Friday, October 20, 2017 Elyria 47°


There's a thin line between wins and losses in the NFL


BEREA — Rookie cornerback Trevin Wade, a seventh-round pick out of Arizona, didn’t believe his veteran teammates when they told him every game in the NFL is decided by a couple of plays. After four years of mostly blowouts, he couldn’t fathom the weekly torment that is life in the big leagues.

“It is crazy that in the NFL it really comes down to a couple plays,” he said Monday.

The Browns’ 23-20 overtime loss to Dallas on Sunday was just the latest example of how exhilarating turns to excruciating between toots of the whistle. The Browns lead the league with 18 losses by seven or fewer points since 2010. They’ve won seven such games.

An overtime game like the one Sunday allows for more what-ifs and could’ve-beens. So here’s the anatomy of a heart-pounding, gut-wrenching, hair-graying loss in five painful steps.

A better result in any of the situations could’ve resulted in a different outcome and the Browns leaving Cowboys Stadium 3-7 instead of 2-8. But the lack of execution at critical times and the inability to overcome adversity reveal a young team not ready to close out victories.

“Losing at the end by one score in well over multiple games is really hard and stressful,” Wade said. “Just because we’re just right under the hump and we just need to find a way to get over.”

The fumble that wasn’t

We’re starting at the finish.

The Browns had gone three-and-out on what turned out to be their only possession of overtime. Rookie cornerback Johnson Bademosi missed a tackle on the punt, allowing Dwayne Harris to return it 20 yards to the Cleveland 48-yard line. The defense that had been shredded for 20 points in the second half needed a turnover and appeared to get it.

Cornerback Sheldon Brown clubbed the ball out of receiver Miles Austin’s hands after a catch and two steps upfield and safety Usama Young grabbed it. But the ball shifted in Austin’s grasp and the official ruled incomplete. The play wasn’t reviewable by replay because the whistle had blown.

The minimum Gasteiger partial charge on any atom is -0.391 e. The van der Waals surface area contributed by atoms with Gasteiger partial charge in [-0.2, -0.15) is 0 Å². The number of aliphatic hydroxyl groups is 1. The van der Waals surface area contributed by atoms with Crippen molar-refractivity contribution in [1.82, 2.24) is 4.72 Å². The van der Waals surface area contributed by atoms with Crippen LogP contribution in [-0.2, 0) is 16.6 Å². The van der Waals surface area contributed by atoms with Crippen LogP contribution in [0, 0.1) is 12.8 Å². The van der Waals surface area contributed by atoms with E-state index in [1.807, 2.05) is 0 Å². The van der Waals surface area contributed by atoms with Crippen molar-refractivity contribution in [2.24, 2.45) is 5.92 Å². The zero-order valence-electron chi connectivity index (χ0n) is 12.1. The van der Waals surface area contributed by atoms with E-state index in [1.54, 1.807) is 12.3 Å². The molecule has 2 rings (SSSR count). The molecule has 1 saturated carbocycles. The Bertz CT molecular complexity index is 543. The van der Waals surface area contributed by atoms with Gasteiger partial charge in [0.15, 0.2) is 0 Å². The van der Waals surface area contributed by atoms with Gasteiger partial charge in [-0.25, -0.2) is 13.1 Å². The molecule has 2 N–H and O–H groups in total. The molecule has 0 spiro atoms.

A play eerily similar happened in the New Orleans-Oakland game Sunday and was ruled a completion and fumble, only to be overturned by replay. The referee said the ball was still moving in the receiver’s hands, which means it was never a catch.

Coach Pat Shurmur was asked for his opinion of the ruling.

“A lot of thoughts, no comments,” he said.

Bottom line: The whistle was too quick, the call was correct, the rule is too tough to interpret.

A huge penalty

The Browns were hanging on for dear life after taking a 20-17 lead with 1:07 left in regulation. Cornerback Buster Skrine had been knocked out with a concussion four plays earlier, leaving veteran Brown with rookies Wade and Bademosi in the nickel package.

Dallas quarterback Tony Romo faced first-and-10 at the Cleveland 49-yard line with 29 seconds left. He threw deep down the right sideline for Harris, who had gotten behind Brown in single coverage. The ball was underthrown and Harris made contact as he tried to stop. Brown grabbed Harris’ jersey in return, inadvertently hit his helmet and was penalized 35 yards for pass interference.

The Cowboys were suddenly in field-goal range and forced overtime with two seconds left.

Bottom line: Brown can’t get beat deep in that situation. He disagreed with the call, but there was too much contact to ignore.